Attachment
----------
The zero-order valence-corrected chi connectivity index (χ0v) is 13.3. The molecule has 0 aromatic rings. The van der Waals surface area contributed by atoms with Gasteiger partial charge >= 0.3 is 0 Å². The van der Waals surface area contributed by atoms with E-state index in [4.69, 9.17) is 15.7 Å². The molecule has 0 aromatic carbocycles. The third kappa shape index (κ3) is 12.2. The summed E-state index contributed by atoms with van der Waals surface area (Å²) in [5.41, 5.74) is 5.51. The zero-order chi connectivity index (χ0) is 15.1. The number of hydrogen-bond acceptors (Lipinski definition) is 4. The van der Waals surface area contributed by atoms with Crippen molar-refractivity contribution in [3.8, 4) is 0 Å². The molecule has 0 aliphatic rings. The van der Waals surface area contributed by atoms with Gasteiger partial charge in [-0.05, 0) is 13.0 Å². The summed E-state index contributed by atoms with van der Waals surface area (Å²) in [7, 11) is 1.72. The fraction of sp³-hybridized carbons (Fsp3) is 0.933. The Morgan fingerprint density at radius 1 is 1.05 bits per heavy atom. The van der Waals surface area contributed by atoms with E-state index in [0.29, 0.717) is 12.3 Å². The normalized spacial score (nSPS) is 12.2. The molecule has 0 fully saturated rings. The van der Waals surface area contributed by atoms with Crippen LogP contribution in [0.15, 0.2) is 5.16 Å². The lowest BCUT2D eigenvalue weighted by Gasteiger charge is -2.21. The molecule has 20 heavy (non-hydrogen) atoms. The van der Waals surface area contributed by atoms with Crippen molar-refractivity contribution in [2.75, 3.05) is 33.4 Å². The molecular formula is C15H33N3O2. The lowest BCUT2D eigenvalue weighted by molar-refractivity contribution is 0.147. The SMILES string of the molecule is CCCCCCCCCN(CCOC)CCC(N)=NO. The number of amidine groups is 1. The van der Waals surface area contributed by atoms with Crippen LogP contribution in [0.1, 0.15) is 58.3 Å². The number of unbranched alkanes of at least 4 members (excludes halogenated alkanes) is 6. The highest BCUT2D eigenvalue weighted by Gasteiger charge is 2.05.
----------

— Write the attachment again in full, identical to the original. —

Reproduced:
The zero-order valence-corrected chi connectivity index (χ0v) is 13.3. The molecule has 0 aromatic rings. The van der Waals surface area contributed by atoms with Gasteiger partial charge >= 0.3 is 0 Å². The van der Waals surface area contributed by atoms with E-state index in [4.69, 9.17) is 15.7 Å². The molecule has 0 aromatic carbocycles. The third kappa shape index (κ3) is 12.2. The summed E-state index contributed by atoms with van der Waals surface area (Å²) in [5.41, 5.74) is 5.51. The zero-order chi connectivity index (χ0) is 15.1. The number of hydrogen-bond acceptors (Lipinski definition) is 4. The van der Waals surface area contributed by atoms with Crippen molar-refractivity contribution in [3.8, 4) is 0 Å². The molecule has 0 aliphatic rings. The van der Waals surface area contributed by atoms with Gasteiger partial charge in [-0.05, 0) is 13.0 Å². The summed E-state index contributed by atoms with van der Waals surface area (Å²) in [7, 11) is 1.72. The fraction of sp³-hybridized carbons (Fsp3) is 0.933. The Morgan fingerprint density at radius 1 is 1.05 bits per heavy atom. The van der Waals surface area contributed by atoms with E-state index in [0.29, 0.717) is 12.3 Å². The normalized spacial score (nSPS) is 12.2. The molecule has 0 fully saturated rings. The van der Waals surface area contributed by atoms with Crippen LogP contribution in [0.15, 0.2) is 5.16 Å². The lowest BCUT2D eigenvalue weighted by Gasteiger charge is -2.21. The molecule has 20 heavy (non-hydrogen) atoms. The van der Waals surface area contributed by atoms with Crippen molar-refractivity contribution in [2.75, 3.05) is 33.4 Å². The molecular formula is C15H33N3O2. The lowest BCUT2D eigenvalue weighted by molar-refractivity contribution is 0.147. The SMILES string of the molecule is CCCCCCCCCN(CCOC)CCC(N)=NO. The number of amidine groups is 1. The van der Waals surface area contributed by atoms with Crippen LogP contribution in [0.1, 0.15) is 58.3 Å². The number of unbranched alkanes of at least 4 members (excludes halogenated alkanes) is 6. The highest BCUT2D eigenvalue weighted by Gasteiger charge is 2.05.